3. Eclipse integration

    Your new toolchain can be integrated into your Eclipse projects if you’re using the AVR Eclipse Plugin.

    Simply open up the Eclipse preferences editor, locate the AVR/Paths section and change the paths to point to your new directory as shown in the image above.

    Arduino Integration

    It’s scarcely believable that we’re in 2015 and the Arduino IDE, despite it’s runaway popularity is still using gcc 4.3.2 from back in 2008. I do strongly advise you to migrate away from the IDE to a makefile or Eclipse-based development environment but I know many people are perfectly happy with the simplicity of the Arduino environment and would like to do this upgrade so here we go.

    If you’d like to integrate your new toolchain into the Arduino IDE then you can do it but you have to treat this advice as experimental because obviously I haven’t checked out the whole Arduino ecosystem to verify that they all compile OK. I tested this procedure using version 1.0.6 of the Arduino IDE.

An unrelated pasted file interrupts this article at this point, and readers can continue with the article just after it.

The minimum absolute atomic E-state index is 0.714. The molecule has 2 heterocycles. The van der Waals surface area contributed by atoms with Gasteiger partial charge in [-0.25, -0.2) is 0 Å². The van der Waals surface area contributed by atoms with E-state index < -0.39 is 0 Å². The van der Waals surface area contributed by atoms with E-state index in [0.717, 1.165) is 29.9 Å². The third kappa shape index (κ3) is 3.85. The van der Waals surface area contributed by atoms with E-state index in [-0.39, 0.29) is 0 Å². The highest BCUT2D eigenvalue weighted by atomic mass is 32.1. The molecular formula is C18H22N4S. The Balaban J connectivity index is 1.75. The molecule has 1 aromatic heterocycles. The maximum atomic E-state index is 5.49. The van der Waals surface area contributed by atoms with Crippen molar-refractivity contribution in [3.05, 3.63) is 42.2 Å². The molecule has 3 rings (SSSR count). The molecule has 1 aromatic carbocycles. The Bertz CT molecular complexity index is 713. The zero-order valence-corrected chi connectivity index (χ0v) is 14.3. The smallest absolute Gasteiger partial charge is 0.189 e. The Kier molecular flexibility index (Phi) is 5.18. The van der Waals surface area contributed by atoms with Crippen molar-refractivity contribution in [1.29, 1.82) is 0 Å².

Step 1: Backup the old tools

    Navigate to the hardware/tools subdirectory of the Arduino installation and make a copy of the avr subdirectory like this.

    Make a backup

    Step 2: Drag and drop the new tools

    1. Navigate into the c:\avr-gcc directory and select everything in it.
    2. Navigate a new window to the arduino-1.0\hardware\tools\avr subdirectory.
    3. Drag and drop the entire contents of the avr-gcc directory as a copy (not a move!) into the arduino directory. Say yes to all prompts from Windows about merges and overwrites.

    Enabling C++11 support